Sometimes Hecate is depicted as having three heads facing in three different directions: although there are variations, a pig is almost inevitably among one of the three creatures. Hecate also occasionally manifests in the form of a black sow, particularly when she is in an aggressive mood.
Ezili Dantor is the Haitian lwa who epitomizes the aggressively independent, self-sufficient mother. Her sacred animal is the black pig, and she is powerfully identified with the small black self-sufficient pigs that once ran wild through Haiti and upon which rural Haitians depended for food and income. Those pigs, like Ezili Dantor, represented economic independence: as demonstration of their economic importance, the same word was used to name these pigs and banks. (In the 1980s, these pigs were eradicated and replaced by higher maintenance white pigs during a United States-sponsored program that remains controversial.)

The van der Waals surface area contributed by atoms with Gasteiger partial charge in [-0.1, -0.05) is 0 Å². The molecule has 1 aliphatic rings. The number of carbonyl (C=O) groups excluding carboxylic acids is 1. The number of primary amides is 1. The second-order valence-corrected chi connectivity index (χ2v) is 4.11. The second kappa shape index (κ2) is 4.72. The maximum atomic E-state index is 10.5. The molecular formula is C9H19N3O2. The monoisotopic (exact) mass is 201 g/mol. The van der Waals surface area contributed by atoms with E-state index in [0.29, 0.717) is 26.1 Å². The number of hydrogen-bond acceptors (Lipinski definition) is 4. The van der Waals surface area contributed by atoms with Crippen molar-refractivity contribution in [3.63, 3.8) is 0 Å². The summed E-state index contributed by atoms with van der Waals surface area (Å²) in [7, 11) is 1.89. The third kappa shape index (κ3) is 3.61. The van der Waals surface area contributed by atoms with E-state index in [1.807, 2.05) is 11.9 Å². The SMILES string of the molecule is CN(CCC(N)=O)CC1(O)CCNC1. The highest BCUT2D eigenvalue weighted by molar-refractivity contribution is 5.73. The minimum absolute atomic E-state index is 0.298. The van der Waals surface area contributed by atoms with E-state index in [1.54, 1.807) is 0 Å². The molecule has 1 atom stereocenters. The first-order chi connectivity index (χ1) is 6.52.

Pigs, and specifically pig-sties, are also identified with oracular powers. An ancient method of incubating a prophetic dream was to sleep in a pig-sty. Although it seems humorous today because pigs are now commonly perceived as silly, lazy, useless, slovenly creatures, this method was once taken very seriously and is common to German, Italian, Romanian, Romany, Scandinavian, and Slavic traditions.
The one requirement is that the pen must contain at least one sow with her young.
It was once a German custom to nap in the sty on either Christmas Day or the day of the solstice to obtain lucky dreams and good fortune.
In Italian tradition, the ritual may be accompanied by invocations to St Anthony for maximum effectiveness.
White sows have particularly powerful lunar associations. The porcine profile can change dramatically—expanding and slimming down—in response to diet, pregnancy, and birth. This rhythmic shape-shifting was perceived as similar to that of the moon. Black sows are particularly identified with witchcraft. Black pigs, particularly small, fast ones, were often understood to be transformed witches engaged in spell-casting missions. Witch-hunters accused witches of offering black pigs to Satan.
See also Bears, Snakes, Transformation; BOTANICALS: Amanita Muscaria or Fly Agaric; CALENDAR: Yule; ERGOT; DIVINE WITCH: Artemis; Baba Yaga; Cerridwen; Circe; Freya; Hecate; Isis; Set; HAG; HORNED ONE: Chimneysweep.